Economic case for free public transport


Sir, – Further to “Luxembourg set to make all public transport free in world-first” (World News, December 5th), and in joining the chorus on these pages (December 12th, 13th) calling for the introduction of free public transport for all here, it may be worth pointing out that charging at the point of use for public transport is effectively a regressive tax.

This is because the fare is based on consumption rather than means, and because in general, it is workers and the poor who rely more on public transport (particularly bus services).

Meanwhile, the value of property in areas served by public transport projects like Luas Cross City have soared.

So before the naysayers and the neoliberals ramp up their disingenuous demands to know “How will we pay for it?”, this windfall gain for property owners should be heavily taxed, and the revenue used to fund the public transport services that created it – for the benefit of the many commuters rather than the few property owners. – Yours, etc,




Sir, – Can I suggest that the recent movement suggesting free public transport does not go nearly far enough?

While gliding along in luxury at the taxpayers’ expense we could enjoy a free lunch washed down by some of our internationally acclaimed free water.

At the bus stop or train station we could hop into a free taxi and be deposited outside our free house, a human rights entitlement. On our free phone we could order a free meals on wheels and, while we endured the short delay, watch a free movie on our free television courtesy of our free licence and free electricity.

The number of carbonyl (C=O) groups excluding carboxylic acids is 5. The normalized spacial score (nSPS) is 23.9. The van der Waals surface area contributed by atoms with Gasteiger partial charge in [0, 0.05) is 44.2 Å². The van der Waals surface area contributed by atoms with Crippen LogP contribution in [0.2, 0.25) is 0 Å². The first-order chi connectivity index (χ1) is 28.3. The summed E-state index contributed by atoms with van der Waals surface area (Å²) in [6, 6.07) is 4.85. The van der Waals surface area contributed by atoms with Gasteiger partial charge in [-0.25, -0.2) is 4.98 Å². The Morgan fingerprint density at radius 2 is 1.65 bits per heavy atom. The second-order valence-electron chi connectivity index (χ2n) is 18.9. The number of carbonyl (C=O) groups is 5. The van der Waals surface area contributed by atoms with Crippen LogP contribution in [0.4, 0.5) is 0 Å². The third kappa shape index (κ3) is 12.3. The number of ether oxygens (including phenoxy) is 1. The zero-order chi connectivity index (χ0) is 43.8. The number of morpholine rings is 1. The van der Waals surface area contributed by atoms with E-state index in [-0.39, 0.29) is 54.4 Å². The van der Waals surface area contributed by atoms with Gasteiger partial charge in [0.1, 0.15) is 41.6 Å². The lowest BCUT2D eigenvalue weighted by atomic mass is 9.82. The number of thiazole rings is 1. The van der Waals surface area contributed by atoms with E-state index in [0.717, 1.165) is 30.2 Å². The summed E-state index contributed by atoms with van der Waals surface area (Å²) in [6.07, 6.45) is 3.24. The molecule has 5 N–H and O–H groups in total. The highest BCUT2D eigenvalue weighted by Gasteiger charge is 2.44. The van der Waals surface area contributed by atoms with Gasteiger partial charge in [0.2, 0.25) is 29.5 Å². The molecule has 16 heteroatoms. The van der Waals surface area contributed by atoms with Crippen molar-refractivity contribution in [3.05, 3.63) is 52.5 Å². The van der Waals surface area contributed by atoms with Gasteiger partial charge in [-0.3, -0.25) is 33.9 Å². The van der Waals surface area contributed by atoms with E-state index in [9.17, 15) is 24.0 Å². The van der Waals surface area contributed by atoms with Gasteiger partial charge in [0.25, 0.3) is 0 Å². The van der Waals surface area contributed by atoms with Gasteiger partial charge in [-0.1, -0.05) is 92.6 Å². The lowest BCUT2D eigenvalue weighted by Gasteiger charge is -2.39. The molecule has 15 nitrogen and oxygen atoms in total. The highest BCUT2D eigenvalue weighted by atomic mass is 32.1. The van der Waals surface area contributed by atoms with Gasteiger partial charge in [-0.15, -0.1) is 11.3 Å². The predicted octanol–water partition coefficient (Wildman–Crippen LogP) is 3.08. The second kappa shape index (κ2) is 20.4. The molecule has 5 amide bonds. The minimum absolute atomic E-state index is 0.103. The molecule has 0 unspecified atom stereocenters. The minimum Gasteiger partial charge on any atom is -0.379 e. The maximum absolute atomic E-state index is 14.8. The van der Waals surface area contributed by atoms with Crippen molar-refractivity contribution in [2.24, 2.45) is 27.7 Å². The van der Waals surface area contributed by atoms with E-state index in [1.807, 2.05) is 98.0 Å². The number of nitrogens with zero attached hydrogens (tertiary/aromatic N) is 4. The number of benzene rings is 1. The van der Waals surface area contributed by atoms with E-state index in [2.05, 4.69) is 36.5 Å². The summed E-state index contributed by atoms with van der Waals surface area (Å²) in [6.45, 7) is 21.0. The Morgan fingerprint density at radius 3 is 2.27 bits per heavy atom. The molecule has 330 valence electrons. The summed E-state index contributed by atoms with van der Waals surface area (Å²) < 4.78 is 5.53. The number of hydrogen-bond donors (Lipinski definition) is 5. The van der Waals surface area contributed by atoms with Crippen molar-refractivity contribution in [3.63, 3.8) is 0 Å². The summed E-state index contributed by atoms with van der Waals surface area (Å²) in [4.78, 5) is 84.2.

Just think of the enormous saving we could make by being free to shut down the national mint.

The only worry clouding this nirvana would be the growing realization that our Brezhnev-style supermarkets would be increasingly running out of free bread. – Yours, etc,



Co Westmeath.

A chara, – The idea is too sensible to ever catch on here. – Is mise,


Dublin 8.

A chara, – Public transport for all? Should the taxpayers in the northwest have our taxes put towards free public transport when we do not have a functioning, modern public transport service?

In addition we do not have greenways or cycle ways, we do not have safe footpaths for walking, and the standards of our road network are lacking in the extreme. Just in case you are not aware, we do not have a train service either.

Can we start with basic public transport services, please? – Is mise,


Dún na nGall.